She listened for breathing sounds and checked for a pulse, then said, “Breathe for her, little brother, while I see if her poor little Westlander heart is strong enough to survive a beating.” She clenched her hands together, palm to back, and placed them over Jules’s chest, then thrust down, tempering her aggression with care — it wouldn’t do to crush her damn ribs.
She counted out ten beats and commanded, “Breathe.”
Coryphaeus leaned in, and did as he was told.
Nixus gritted her teeth and did another ten. “Breathe.”
Again, Coryphaeus put his mouth to Jules’s lips — only this time, as he pulled back, Jules made a choked, coughing sound.
Her eyes fluttered open, and Nixus rolled away, while Coryphaeus rolled Jules to her side again.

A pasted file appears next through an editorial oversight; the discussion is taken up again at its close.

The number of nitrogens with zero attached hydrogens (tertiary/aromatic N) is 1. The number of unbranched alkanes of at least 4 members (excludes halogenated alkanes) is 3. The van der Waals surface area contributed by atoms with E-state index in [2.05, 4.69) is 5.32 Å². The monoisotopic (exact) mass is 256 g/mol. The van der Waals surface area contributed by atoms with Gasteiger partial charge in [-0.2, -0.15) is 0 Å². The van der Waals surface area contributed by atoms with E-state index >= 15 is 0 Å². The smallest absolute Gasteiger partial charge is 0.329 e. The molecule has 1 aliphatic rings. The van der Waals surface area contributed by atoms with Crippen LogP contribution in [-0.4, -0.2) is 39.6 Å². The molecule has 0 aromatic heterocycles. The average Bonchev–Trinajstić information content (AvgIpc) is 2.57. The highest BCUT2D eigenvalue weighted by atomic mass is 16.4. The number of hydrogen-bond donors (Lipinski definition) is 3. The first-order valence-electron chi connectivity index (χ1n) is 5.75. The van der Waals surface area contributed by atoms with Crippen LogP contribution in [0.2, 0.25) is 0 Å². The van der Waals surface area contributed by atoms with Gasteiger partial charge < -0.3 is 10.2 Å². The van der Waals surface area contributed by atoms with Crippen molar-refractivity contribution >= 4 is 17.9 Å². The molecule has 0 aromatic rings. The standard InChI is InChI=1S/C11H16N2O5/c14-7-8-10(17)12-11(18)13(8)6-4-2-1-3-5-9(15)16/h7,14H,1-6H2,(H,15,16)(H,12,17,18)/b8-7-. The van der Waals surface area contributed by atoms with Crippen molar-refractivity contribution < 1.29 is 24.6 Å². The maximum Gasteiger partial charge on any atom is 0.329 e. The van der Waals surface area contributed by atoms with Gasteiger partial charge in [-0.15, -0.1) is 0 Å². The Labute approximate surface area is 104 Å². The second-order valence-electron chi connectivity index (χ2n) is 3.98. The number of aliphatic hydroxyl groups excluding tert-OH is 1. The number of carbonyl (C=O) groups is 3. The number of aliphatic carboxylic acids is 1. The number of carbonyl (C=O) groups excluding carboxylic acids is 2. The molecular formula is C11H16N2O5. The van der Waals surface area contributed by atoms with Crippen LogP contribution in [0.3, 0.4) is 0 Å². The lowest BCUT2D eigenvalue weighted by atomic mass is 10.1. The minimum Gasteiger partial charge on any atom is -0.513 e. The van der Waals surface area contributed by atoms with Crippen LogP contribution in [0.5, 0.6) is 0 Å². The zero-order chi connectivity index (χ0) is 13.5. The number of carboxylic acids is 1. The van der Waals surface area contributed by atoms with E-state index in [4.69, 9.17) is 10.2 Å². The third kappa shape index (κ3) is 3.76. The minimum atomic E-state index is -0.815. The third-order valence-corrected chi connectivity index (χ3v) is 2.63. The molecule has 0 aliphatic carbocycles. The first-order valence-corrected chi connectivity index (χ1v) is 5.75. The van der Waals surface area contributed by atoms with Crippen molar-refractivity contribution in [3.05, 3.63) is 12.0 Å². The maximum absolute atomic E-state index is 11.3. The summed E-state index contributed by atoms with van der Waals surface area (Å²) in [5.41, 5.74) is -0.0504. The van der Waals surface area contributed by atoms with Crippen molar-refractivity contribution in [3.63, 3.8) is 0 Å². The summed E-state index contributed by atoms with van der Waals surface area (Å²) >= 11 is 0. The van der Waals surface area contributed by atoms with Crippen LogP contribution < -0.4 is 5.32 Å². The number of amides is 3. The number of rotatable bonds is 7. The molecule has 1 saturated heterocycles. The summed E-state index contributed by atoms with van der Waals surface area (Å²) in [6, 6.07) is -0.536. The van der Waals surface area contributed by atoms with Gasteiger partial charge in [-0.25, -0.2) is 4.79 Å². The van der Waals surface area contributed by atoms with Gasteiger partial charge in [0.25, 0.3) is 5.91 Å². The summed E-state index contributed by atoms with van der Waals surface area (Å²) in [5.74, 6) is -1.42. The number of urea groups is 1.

Nixus turned to drive her fist against Jules’s back, between the shoulder blades.
Finally, Jules spat a mouthful of blood, exhaling what seemed like a long, groaning last breath. She flailed a hand, and it was Nixus that caught it, and pulled her upright, grabbing for her other hand to hold it up as well. “Get it out, milkskin,” Nixus hissed. “Come on, sick it up, you thin-blooded bitch.”
Jules gagged, leaning into Nixus, and promptly vomited blood, hiccuping and spitting.
“Stop staring, stercore!” Nixus snapped at Coryphaeus, who was staring at them both, goggle-eyed until Nixus released Jules’s hands and gave him a shove. “Clean clothes. Wash basin. Move it, Coryfrater.”
Coryphaeus ran off, then, hurrying to get what Nixus ordered; he could be heard banging around and running water, two rooms over.
Nixus caught Jules before she slumped, and moved to strip her, peeling her bloody clothes off, saying “I swear upon the Legio, you frizz-headed canicula, your information had better be worth this dramatic idiocy.”